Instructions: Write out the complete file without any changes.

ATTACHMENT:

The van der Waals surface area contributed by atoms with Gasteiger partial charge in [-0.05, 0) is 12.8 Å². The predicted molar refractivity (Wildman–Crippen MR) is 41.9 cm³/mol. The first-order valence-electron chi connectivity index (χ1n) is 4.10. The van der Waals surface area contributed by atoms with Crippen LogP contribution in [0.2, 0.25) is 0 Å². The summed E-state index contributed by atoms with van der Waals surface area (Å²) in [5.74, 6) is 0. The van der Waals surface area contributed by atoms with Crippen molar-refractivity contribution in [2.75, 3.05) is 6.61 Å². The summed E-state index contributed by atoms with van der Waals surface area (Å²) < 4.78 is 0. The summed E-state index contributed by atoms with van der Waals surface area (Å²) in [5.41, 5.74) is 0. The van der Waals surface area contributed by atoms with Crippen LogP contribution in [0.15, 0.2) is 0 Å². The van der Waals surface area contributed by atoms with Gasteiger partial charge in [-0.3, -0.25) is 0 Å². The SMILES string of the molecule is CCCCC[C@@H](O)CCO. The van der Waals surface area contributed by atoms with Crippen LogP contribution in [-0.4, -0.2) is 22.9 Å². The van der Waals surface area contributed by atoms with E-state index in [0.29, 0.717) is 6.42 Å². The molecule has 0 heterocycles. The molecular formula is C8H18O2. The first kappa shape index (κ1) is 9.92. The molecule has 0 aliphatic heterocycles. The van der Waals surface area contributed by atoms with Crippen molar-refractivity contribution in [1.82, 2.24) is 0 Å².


The van der Waals surface area contributed by atoms with Gasteiger partial charge in [-0.05, 0) is 12.8 Å². The predicted molar refractivity (Wildman–Crippen MR) is 41.9 cm³/mol. The first-order valence-electron chi connectivity index (χ1n) is 4.10. The van der Waals surface area contributed by atoms with Crippen LogP contribution in [0.2, 0.25) is 0 Å². The summed E-state index contributed by atoms with van der Waals surface area (Å²) in [5.74, 6) is 0. The van der Waals surface area contributed by atoms with Crippen molar-refractivity contribution in [2.75, 3.05) is 6.61 Å². The summed E-state index contributed by atoms with van der Waals surface area (Å²) < 4.78 is 0. The summed E-state index contributed by atoms with van der Waals surface area (Å²) in [5.41, 5.74) is 0. The van der Waals surface area contributed by atoms with Crippen LogP contribution in [0.15, 0.2) is 0 Å². The van der Waals surface area contributed by atoms with Gasteiger partial charge in [-0.3, -0.25) is 0 Å². The SMILES string of the molecule is CCCCC[C@@H](O)CCO. The van der Waals surface area contributed by atoms with Crippen LogP contribution in [-0.4, -0.2) is 22.9 Å². The van der Waals surface area contributed by atoms with E-state index in [0.29, 0.717) is 6.42 Å². The molecule has 0 heterocycles. The molecular formula is C8H18O2. The first kappa shape index (κ1) is 9.92. The molecule has 0 aliphatic heterocycles. The van der Waals surface area contributed by atoms with Crippen molar-refractivity contribution in [1.82, 2.24) is 0 Å².